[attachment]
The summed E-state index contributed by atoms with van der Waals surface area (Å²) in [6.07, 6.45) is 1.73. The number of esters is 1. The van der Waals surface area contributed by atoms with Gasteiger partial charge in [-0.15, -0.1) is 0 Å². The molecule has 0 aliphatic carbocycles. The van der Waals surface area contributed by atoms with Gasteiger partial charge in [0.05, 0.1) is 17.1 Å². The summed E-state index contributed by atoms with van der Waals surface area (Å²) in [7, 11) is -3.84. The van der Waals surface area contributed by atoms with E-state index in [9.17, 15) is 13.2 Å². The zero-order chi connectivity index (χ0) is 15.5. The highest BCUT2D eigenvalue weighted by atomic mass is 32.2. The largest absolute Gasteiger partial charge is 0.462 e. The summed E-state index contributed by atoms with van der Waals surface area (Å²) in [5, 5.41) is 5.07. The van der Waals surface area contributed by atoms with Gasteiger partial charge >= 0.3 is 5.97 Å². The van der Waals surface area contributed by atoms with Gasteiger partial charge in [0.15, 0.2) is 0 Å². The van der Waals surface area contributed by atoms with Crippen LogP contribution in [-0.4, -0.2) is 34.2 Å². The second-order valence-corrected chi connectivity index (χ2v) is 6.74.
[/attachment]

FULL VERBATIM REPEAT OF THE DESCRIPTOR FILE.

The summed E-state index contributed by atoms with van der Waals surface area (Å²) in [6.07, 6.45) is 1.73. The number of esters is 1. The van der Waals surface area contributed by atoms with Gasteiger partial charge in [-0.15, -0.1) is 0 Å². The molecule has 0 aliphatic carbocycles. The van der Waals surface area contributed by atoms with Gasteiger partial charge in [0.05, 0.1) is 17.1 Å². The summed E-state index contributed by atoms with van der Waals surface area (Å²) in [7, 11) is -3.84. The van der Waals surface area contributed by atoms with E-state index in [9.17, 15) is 13.2 Å². The zero-order chi connectivity index (χ0) is 15.5. The highest BCUT2D eigenvalue weighted by atomic mass is 32.2. The largest absolute Gasteiger partial charge is 0.462 e. The summed E-state index contributed by atoms with van der Waals surface area (Å²) in [5, 5.41) is 5.07. The van der Waals surface area contributed by atoms with Gasteiger partial charge >= 0.3 is 5.97 Å². The van der Waals surface area contributed by atoms with Gasteiger partial charge in [0.15, 0.2) is 0 Å². The van der Waals surface area contributed by atoms with Crippen LogP contribution in [-0.4, -0.2) is 34.2 Å². The second-order valence-corrected chi connectivity index (χ2v) is 6.74.